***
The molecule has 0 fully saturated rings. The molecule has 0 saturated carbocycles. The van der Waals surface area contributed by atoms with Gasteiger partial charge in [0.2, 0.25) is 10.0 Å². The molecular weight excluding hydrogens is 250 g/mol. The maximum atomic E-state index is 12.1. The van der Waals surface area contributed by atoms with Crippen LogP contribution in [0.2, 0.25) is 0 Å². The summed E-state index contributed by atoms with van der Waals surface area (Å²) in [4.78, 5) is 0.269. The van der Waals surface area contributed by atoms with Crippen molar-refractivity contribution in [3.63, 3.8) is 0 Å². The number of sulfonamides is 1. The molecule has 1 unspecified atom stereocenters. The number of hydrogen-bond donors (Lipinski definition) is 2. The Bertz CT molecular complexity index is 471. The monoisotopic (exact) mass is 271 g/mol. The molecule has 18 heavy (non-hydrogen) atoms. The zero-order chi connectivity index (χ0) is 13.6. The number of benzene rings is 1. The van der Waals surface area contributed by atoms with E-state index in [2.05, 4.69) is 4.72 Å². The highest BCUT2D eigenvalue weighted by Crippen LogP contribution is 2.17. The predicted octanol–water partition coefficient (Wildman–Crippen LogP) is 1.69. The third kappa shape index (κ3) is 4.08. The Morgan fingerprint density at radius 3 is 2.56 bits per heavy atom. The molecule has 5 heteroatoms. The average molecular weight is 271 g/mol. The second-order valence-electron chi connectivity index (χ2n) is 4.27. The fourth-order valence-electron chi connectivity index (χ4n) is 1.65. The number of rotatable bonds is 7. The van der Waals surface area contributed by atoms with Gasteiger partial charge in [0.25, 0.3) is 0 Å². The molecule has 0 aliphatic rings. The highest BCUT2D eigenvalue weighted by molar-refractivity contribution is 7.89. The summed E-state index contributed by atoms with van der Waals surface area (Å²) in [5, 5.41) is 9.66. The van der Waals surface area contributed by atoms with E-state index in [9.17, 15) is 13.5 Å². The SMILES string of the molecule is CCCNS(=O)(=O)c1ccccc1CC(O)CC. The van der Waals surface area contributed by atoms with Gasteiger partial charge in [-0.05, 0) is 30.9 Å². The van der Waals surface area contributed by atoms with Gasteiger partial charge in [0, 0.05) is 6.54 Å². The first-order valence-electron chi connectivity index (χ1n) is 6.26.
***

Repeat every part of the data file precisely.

The molecule has 0 fully saturated rings. The molecule has 0 saturated carbocycles. The van der Waals surface area contributed by atoms with Gasteiger partial charge in [0.2, 0.25) is 10.0 Å². The molecular weight excluding hydrogens is 250 g/mol. The maximum atomic E-state index is 12.1. The van der Waals surface area contributed by atoms with Crippen LogP contribution in [0.2, 0.25) is 0 Å². The summed E-state index contributed by atoms with van der Waals surface area (Å²) in [4.78, 5) is 0.269. The van der Waals surface area contributed by atoms with Crippen molar-refractivity contribution in [3.63, 3.8) is 0 Å². The number of sulfonamides is 1. The molecule has 1 unspecified atom stereocenters. The number of hydrogen-bond donors (Lipinski definition) is 2. The Bertz CT molecular complexity index is 471. The monoisotopic (exact) mass is 271 g/mol. The molecule has 18 heavy (non-hydrogen) atoms. The zero-order chi connectivity index (χ0) is 13.6. The number of benzene rings is 1. The van der Waals surface area contributed by atoms with E-state index in [2.05, 4.69) is 4.72 Å². The highest BCUT2D eigenvalue weighted by Crippen LogP contribution is 2.17. The predicted octanol–water partition coefficient (Wildman–Crippen LogP) is 1.69. The third kappa shape index (κ3) is 4.08. The Morgan fingerprint density at radius 3 is 2.56 bits per heavy atom. The molecule has 5 heteroatoms. The average molecular weight is 271 g/mol. The second-order valence-electron chi connectivity index (χ2n) is 4.27. The fourth-order valence-electron chi connectivity index (χ4n) is 1.65. The number of rotatable bonds is 7. The van der Waals surface area contributed by atoms with Gasteiger partial charge in [0.25, 0.3) is 0 Å². The molecule has 0 aliphatic rings. The highest BCUT2D eigenvalue weighted by molar-refractivity contribution is 7.89. The summed E-state index contributed by atoms with van der Waals surface area (Å²) in [5, 5.41) is 9.66. The van der Waals surface area contributed by atoms with E-state index in [9.17, 15) is 13.5 Å². The SMILES string of the molecule is CCCNS(=O)(=O)c1ccccc1CC(O)CC. The van der Waals surface area contributed by atoms with Gasteiger partial charge in [-0.05, 0) is 30.9 Å². The van der Waals surface area contributed by atoms with Gasteiger partial charge in [0, 0.05) is 6.54 Å². The first-order valence-electron chi connectivity index (χ1n) is 6.26.